Proceedings of the Musculoskeletal Health in the 21st Century Workshop

workshop

Animal models and systems biology approaches for the functional validation of genetic determinants of skeletal diseasesMike Briggs Peter Bell

Peter A Bell, EU-FP7 SYBIL and Michael D Briggs

Rare skeletal diseases are a diverse group of diseases that primarily affect development of the skeleton. There are more than 450 unique phenotypes that, although individually rare, have an overall prevalence of at least 1 per 4,000 children. Pseudoachondroplasia (PSACH) and multiple epiphyseal dysplasia (MED) are skeletal diseases caused by missense mutations/deletions in the genes encoding important cartilage extracellular matrix proteins (ECM), and are characterized by disproportionate short stature, joint pain and early-onset osteoarthritis.

In-depth characterization of MED and PSACH mouse models has revealed that endoplasmic reticulum (ER) stress, reduced cell proliferation and abnormal ECM assembly are important pathological consequences of mutant protein expression. Ongoing work aims to consolidate data from other models of skeletal disorders using a systems biology approach as part of the EU FP7 SYBIL (Systems biology for the functional validation of genetic determinants of skeletal diseases) project, in order to gain a mechanistic understanding of disease processes and to deliver new and validated therapeutic targets.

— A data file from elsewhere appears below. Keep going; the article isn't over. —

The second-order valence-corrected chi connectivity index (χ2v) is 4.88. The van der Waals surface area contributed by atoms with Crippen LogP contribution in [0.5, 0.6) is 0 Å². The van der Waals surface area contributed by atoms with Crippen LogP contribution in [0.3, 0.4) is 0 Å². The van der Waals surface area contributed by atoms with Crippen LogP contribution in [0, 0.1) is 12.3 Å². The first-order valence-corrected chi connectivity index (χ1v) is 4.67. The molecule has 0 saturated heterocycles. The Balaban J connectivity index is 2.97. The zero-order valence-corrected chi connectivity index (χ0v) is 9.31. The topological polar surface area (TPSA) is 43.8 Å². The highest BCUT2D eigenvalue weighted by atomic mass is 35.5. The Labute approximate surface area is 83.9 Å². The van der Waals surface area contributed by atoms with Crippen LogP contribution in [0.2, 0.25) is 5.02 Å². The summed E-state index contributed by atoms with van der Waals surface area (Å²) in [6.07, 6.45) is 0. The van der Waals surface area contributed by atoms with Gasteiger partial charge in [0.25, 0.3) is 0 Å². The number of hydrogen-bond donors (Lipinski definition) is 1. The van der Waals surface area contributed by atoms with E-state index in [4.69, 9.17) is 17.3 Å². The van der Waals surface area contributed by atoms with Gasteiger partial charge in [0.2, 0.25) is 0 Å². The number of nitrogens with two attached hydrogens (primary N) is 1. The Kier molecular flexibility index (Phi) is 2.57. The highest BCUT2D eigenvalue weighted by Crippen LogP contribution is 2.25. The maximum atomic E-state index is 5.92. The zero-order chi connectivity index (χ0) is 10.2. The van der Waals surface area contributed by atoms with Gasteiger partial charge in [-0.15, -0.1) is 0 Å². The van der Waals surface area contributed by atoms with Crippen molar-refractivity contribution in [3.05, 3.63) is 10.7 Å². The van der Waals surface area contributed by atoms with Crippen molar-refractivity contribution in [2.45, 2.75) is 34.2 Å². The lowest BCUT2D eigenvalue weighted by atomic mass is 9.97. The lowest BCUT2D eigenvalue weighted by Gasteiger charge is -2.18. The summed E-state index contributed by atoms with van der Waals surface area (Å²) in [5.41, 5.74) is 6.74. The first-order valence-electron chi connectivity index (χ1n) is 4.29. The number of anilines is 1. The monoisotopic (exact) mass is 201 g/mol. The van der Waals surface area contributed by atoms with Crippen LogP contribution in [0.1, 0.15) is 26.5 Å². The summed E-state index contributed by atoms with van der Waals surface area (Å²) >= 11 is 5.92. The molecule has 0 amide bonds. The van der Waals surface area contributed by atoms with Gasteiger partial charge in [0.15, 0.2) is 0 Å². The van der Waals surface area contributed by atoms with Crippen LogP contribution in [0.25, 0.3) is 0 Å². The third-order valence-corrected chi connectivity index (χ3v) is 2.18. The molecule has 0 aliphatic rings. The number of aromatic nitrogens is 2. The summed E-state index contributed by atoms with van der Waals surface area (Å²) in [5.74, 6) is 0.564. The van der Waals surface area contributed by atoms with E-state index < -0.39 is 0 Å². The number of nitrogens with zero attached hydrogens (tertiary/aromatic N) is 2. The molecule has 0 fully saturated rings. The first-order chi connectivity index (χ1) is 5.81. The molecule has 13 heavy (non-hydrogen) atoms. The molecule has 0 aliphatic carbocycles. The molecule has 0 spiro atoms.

Key to delivery of new targets and therapies is the identification of relevant disease biomarkers, which will allow the monitoring of responses to therapeutic interventions. This is particularly critical for skeletal diseases, for which biopsy material is not readily accessible. We have identified differences in the extractability of a number of ECM components from the cartilage of MED and PSACH mouse models, relative to controls. The differences in extractability of these proteins (which include FACIT collagens (types XII and XIV), tenascins (C and X), and fetuin A) may represent differences in the stability of these proteins within the cartilage ECM, which might potentially be exploited for use as biomarkers of disease progression. We are currently using biochemical and mass spectrometry analysis of easily obtained biological samples such as blood, urine and cell culture medium in order to identify and validate novel biomarkers for skeletal diseases.

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